It has to be noted that guided imagery (without accompanying body movements) could also lead to alterations of the cardiac autonomic regulation. Different types of meditation (e.g. Chinese Chi and Kundalini Yoga) have a specific impact on HRV . During Zen style meditation (calm sitting without accompanying imagery) breathing may be altered and even cardiorespiratory synchronization may occur . Meditation clearly affects cardiac autonomic regulation because e.g. the LF component of HRV is often increased during meditation [29–32]. Furthermore, different emotional and mental states have an impact on autonomic control  and may even show distinct patterns of sympathetic and parasympathetic regulation . However, in interventions which involve conscious body movements and guided imagery simultaneously (e.g. EYT or Tai Chi) the effects of guided imagery on HRV are masked by the large effects of the body movements.
A limitation of this study is that the order of exercises (EYT, CE1, CE2) was not randomized and the speed of performing CE1 was not controlled (the subjects were asked to perform all exercises with similar effort). In order to improve the comparability between the results of EYT and CE1 the performance speed should be controlled in further studies to obtain a similar amount of repetitions of body movements during EYT and CE1. On the other hand, the experience that the EYT exercises require a conscious attention and involvement which was obviously not present in the control activities reflects real life conditions. Another limitation is the lack of signals such as the movement status (e.g. tracking of arm position) and other physiological measurements (e.g. respiration). Such signals would help to better identify the interaction between body movements and alterations of cardiovascular regulation. In particular, e.g. the impact of different arm positions on HRV could be investigated in more detail using more sophisticated study settings. It also has to be noted that the body movements lead to augmentation of the VLF and LF component (see above). Particularly VLF oscillations may lead to nonstationarities of the beat-to-beat series and, hence, the spectral components contributing to the cardiac autonomic regulation may be overestimated .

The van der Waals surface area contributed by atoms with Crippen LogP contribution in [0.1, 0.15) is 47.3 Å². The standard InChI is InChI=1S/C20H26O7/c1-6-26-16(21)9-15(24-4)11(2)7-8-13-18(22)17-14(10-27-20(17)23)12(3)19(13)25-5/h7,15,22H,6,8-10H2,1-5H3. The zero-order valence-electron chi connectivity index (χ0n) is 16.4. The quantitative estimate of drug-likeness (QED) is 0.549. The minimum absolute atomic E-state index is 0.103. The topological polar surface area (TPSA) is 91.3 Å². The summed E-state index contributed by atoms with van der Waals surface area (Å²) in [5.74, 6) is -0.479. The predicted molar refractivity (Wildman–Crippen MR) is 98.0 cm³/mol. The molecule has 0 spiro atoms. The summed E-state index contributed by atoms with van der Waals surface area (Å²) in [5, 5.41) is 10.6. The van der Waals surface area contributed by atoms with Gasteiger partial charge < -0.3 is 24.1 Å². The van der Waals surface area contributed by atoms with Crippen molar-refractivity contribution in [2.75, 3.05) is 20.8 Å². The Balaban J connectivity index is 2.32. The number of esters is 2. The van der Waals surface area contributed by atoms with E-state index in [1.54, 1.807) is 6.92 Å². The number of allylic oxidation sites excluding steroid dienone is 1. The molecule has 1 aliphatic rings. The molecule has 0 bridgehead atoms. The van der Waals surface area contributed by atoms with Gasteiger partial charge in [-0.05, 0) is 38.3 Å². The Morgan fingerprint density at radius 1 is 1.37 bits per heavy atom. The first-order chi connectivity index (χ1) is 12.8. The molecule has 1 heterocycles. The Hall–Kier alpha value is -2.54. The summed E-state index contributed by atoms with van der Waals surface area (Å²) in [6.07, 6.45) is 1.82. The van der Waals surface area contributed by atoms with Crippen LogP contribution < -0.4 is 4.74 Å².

In summary, EYT exercises impose rhythmic effects on cardiac autonomic regulation through cyclic repetitions of a sequence of specific body movements, i.e. HRV shows oscillations simultaneously to the cyclic repetition of body movements. The effects on autonomic cardiac regulation depend on the specific sequence of body movements used during the exercise. Depending on the body movements each exercise has an impact on different parameters like e.g. thoracic pressure or venous return which are vital for cardiac autonomic control. We hypothesize that each EYT exercise leads to specific alterations of cardiac autonomic regulation if the exercise is practiced several times in a serial succession (in analogy to ‘normal’ exercise training which also leads to different adaptations which also affects cardiac autonomic regulation). Future studies should also focus on alterations of the autonomic control mediated by the specific emotional and mental states of each EYT exercise. Next steps will be to initiate longitudinal studies to monitor the effects of regular EYT practice, and thus the verification of specific exercises which might be used in a clinical setting.
The authors would like to thank the Software AG Foundation (Darmstadt, Germany) for their financial support of the working group “Analysis of Rhythmic Structures of Physiological Signals” (FE, AM, DC).
- Chiesa A, Serretti A. Mindfulness-based stress reduction for stress management in healthy people: a review and meta-analysis. J Altern Complement Med. 2009;15:593–600.View ArticlePubMedGoogle Scholar